Australian Taxation Office (ATO) figures detailing the extraordinary extent to which wealthy Australians are taking advantage of superannuation tax loopholes has led to some experts calling for significant changes to the rules.
Last week The Australian Financial Review (AFR) published ATO figures that showed 27 of Australia’s biggest self-managed super funds (SMSFs) held more than $100 million each in concessionally taxed savings in the 2019 financial year.
The figures, obtained by the AFR under Freedom of Information laws, also showed that one of those SMSFs was holding a staggering $544 million in retirement savings.
The fact that the number of SMSFs with savings over $100 million had grown to 27, from just five a year earlier, has prompted calls for Treasurer Josh Frydenberg to close the tax loopholes available to some of Australia’s wealthiest people.
The current tax concessions being exploited by the mega-wealthy include earnings being taxed at a low rate of just 15 per cent in accumulation and for all savings in excess of the $1.7 million cap for individuals or $3.4 million for couples.
This system allows the super wealthy to avoid paying what should be a 45 per cent tax rate on their income and allows them to accumulate more money in their super than they would need for their retirement.
Actuary Michael Rice told the AFR that raising taxes on richer retirees would go some way to addressing the fact that wealthy Australians are receiving too much money in tax concessions.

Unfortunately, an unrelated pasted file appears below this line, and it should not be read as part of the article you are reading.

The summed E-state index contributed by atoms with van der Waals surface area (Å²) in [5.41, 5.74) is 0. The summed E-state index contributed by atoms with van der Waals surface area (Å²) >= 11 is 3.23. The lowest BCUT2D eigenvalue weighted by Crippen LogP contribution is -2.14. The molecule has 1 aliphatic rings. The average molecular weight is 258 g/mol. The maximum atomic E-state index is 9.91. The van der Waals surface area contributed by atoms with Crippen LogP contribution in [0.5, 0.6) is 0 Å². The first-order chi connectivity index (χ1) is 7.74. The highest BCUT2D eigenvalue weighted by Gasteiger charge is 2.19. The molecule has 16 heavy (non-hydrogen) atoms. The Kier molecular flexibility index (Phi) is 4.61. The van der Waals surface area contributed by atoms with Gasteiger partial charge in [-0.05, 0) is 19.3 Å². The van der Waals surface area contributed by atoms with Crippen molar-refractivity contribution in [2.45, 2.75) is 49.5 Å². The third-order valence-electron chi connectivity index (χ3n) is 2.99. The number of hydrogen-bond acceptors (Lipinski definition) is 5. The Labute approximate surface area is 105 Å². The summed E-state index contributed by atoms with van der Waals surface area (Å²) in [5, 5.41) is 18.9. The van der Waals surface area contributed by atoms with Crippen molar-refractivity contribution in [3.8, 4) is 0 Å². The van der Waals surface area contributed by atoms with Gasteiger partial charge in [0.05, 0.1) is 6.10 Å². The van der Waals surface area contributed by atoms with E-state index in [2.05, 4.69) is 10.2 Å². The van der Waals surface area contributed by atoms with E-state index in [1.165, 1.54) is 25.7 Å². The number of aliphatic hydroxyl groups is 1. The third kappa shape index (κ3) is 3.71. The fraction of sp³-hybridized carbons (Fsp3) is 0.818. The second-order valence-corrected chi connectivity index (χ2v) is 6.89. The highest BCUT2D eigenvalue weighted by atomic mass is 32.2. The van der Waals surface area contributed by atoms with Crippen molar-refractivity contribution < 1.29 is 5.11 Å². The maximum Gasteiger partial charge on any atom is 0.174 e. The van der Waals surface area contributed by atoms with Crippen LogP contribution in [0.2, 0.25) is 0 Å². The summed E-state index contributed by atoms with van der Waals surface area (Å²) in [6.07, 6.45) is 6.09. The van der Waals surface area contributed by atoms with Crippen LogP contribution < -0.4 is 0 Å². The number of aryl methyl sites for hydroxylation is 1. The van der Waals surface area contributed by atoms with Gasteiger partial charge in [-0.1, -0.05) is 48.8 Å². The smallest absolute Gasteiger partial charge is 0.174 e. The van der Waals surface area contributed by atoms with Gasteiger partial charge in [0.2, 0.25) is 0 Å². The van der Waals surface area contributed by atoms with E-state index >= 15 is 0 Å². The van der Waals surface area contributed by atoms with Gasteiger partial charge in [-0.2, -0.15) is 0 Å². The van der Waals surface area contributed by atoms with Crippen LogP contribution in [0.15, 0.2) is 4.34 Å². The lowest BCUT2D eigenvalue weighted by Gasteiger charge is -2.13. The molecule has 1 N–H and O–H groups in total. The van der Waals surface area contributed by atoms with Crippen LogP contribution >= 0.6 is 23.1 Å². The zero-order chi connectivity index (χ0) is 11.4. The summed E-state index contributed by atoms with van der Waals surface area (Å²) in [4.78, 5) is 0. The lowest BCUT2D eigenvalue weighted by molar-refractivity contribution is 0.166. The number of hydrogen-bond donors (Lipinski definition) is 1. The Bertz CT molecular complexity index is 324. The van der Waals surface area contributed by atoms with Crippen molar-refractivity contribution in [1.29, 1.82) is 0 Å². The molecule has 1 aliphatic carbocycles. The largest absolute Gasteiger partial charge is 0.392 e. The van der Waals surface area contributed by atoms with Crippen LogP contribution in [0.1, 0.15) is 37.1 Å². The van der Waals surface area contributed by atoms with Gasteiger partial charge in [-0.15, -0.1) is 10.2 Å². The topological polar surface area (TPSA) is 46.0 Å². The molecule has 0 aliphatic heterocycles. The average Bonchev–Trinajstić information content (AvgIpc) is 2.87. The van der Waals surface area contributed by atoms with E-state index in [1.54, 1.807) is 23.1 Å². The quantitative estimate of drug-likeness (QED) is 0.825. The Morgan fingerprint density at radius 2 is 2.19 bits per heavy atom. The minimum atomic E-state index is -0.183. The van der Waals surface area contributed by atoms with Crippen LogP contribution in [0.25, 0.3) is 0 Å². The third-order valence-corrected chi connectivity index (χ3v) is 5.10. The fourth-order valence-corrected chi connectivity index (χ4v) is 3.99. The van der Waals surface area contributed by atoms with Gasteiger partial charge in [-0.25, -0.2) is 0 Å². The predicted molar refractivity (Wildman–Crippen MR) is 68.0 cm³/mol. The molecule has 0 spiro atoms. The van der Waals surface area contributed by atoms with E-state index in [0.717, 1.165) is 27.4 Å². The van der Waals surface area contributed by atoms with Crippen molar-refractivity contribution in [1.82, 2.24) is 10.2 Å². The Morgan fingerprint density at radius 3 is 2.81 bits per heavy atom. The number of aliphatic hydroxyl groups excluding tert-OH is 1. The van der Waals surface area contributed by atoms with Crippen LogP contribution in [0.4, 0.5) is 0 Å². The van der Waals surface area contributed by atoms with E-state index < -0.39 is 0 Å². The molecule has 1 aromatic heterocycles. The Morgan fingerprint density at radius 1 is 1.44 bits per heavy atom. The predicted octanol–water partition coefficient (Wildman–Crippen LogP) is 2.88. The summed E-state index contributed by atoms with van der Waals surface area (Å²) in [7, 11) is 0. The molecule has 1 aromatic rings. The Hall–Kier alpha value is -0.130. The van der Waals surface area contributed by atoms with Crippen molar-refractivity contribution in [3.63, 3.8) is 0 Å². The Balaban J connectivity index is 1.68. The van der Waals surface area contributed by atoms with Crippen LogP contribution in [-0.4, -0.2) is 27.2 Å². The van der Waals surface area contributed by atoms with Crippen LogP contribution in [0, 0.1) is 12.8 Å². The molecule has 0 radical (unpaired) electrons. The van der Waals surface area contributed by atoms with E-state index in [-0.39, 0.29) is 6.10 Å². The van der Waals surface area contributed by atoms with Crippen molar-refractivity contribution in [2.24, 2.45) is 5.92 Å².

He has suggested taxing super in both the accumulation and pension phase at 10.5 per cent to lower taxes on younger people and raise them on richer retirees.
An alternate suggestion from Mr Rice includes taxing the whole super system at 15 per cent, which would increase government revenue by more than 40 per cent.
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“The extra revenue would come in handy as we try and pay off the national debt,” Mr Rice said.
“We have suggested both options in the past, but the government has not been interested.”
Mr Rice has also proposed a third solution that would limit the money allowed in the tax-concessional system at the current tax-free limit of $1.7 million per person.
“Anything above that should be taken out – the people keep their wealth, but it is shifted out of a tax-privileged environment,” Mr Rice explained.
The government’s Intergenerational Report, released last month, found that the super concessions in their current format would surpass the cost of the Age Pension by 2040.
Brendan Coates from the Grattan Institute told the AFR that half of these concessions would flow to the wealthiest 20 per cent of households.
“This shows how the system is being used as a tax planning vehicle and probably a taxpayer-funded inheritance scheme,” Mr Coates said.
“The government should be looking at capping the amount you can have in the system or look at the introduction of higher rates of tax applied to bigger balances.”
The government’s Retirement Income Review, which was released last year, was also critical of the super tax concessions available to wealthy Australians.
It said the tax concessions on large superannuation balances were “not required for retirement income purposes as they are unlikely to encourage additional saving”.
“Large balances are held in the superannuation system mainly as a tax minimisation strategy, separate to any retirement income goals,” it continued.
Do you think super tax concessions for Australia’s wealthiest people should be scrapped? Why or why not? Why not share your thoughts in the comments section below?
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